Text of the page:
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eutrapely - pleasantness in conversation, one of the seven moral virtues that Aristotle enumerated. In the New Testament this word was used to mean 'reprehensible levity of speech'.

The are few quotations available other than from reviews of the book, by Erin McKean, in which I found this word.

This week we'll feature pleasant conversationalists. Sadly, fewer words are available for pleasant conversationalists than for unpleasant ones -- so do feel free to supplement our offerings.
 
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Where, in the N.T. would I look to find 'eutrapely'?
 
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Dictionary.com
No entry found for eutrapely.
click here

eutrapely was not found in the Cambridge International Dictionary of English
click here

eutrapelia [also eutrapely] /yoo trap el EE ah/ Aristotle's word for pleasantness in conversation: wit, repartee; liveliness; urbanity
click here
 
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OneLook Dictionary Search gives just one link to a definition of eutrapely. That is to Forthrights Phrontistery - Dictionary of Obscure Words where it is defined as "wit, ease and urbanity of conversation".
 
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>Where, in the N.T. would I look to find 'eutrapely'?

Duncan, that's an excellent question. My source is the book Weird and Wonderful Words by Erin McKean, of OED, which says that 'eutrapely' is so used but gives no cite. I'll e-mail her a note.

persifleur - one who indulges in persiflage; a banterer; a quiz
(persiflage - light teasing; good natured or frivolous talk)
(quiz [in this sense] - chiefly British to poke fun at; mock)
This sense of 'quiz' seems negative, although 'persiflage' does not. Can our brits comment on whether 'quiz' is negative, and if so perhaps used to have a different overtone?

quote:
A raven sat upon a tree,
And not a word he spoke, for
His beak contained a piece of Brie.
Or, maybe it was Roquefort.
We'll make it any kind you please --
At all events it was a cheese.

Beneath the tree's umbrageous limb
A hungry fox sat smiling;
He saw the raven watching him,
And spoke in words beguiling:
"J'admire," said he, "ton beau plumage!"
(The which was simply persiflage.)

- Guy Wetmore Carryl, The Sycophantic Fox and the Gullible Raven (a retelling of Aesop's fable)


[This message was edited by wordcrafter on Tue Mar 4th, 2003 at 5:10.]
 
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The only use of the word quiz in modern British English is in the sense of "test". As a verb, it means "to ask questions". I see that AHD gives an alternative meaning of "to poke fun at, mock" and says that it is chiefly British. I must say I have never seen or heard this usage.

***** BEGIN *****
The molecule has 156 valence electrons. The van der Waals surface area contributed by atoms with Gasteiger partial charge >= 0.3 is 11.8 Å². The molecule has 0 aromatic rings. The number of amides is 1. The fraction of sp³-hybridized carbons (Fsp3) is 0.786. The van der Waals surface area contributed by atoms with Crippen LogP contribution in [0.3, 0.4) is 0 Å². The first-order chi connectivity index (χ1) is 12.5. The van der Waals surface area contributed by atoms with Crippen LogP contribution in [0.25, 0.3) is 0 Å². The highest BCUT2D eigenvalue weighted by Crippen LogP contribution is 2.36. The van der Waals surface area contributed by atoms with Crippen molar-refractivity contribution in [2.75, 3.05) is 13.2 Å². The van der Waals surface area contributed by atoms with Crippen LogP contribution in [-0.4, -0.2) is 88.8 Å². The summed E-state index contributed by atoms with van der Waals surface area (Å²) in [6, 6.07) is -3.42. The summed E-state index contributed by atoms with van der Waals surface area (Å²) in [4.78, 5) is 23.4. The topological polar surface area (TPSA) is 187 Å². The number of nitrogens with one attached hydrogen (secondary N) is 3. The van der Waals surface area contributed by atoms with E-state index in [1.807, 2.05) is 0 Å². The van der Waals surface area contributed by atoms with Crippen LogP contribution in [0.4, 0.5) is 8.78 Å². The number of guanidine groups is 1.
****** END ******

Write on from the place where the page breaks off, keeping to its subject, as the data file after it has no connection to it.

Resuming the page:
Apparently the original meaning was "a strange person".

See also World Wide Words and The Word Detective.
 
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I had never heard of this meaning of the word Quiz either. However, the OED suggests that it is an archaic British expression meaning "to make sport of or regard with a mocking air".

Certainly not a current usage and the OED gives its origin as 18th century.

Now, what does the AHD say about "gadzooks!"? Another current UK expression, perchance?

Richard English
 
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Thanks, Arnie, for helping torpedo one of my favorite word etymology stories of all times.

I must have told that "a hundred street urchins with chalk" tale to people in a dozen different states and three countries myself (all of whom loved it and complimented me on my vast accumulation of interesting information) and am now obligated to contact every damn one of them and fess up.

Plus, your link to the Word Detective site (only slightly less addicting than heroin) helped me while away yet another hour that I could have put to better use double dactyling.
 
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CJ, you crack me up! Big Grin Just as I envision Richard in his Rolls-Royce, sipping a Hog's Back T.E.A.---I envision you madly writing, books & papers strewn around, chuckling to yourself as you write your 40th double dactyl! Wink
 
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causerie - informal discussion or chat, especially of an intellectual nature (also, a chatty piece of writing)

causeur - an easy talker, frequently witty, plesant to hear
causeuse - formerly meant a female version of the same; now means a small cofa cozy for two people to have a long chat
quote:
Until recently, the history of art, particularly that of literature, has had more in common with causerie than with scholarship. It obeyed all the laws of causerie, skipping blithely from topic to topic, from lyrical effusions on the elegance of forms to anecdotes from the artist's life, from psychological truisms to questions concerning philosophical significance and social environment.
- Roman Jakobson, On Realism and Art, (1921; translated), reprinted in Context on-line forum of literary criticism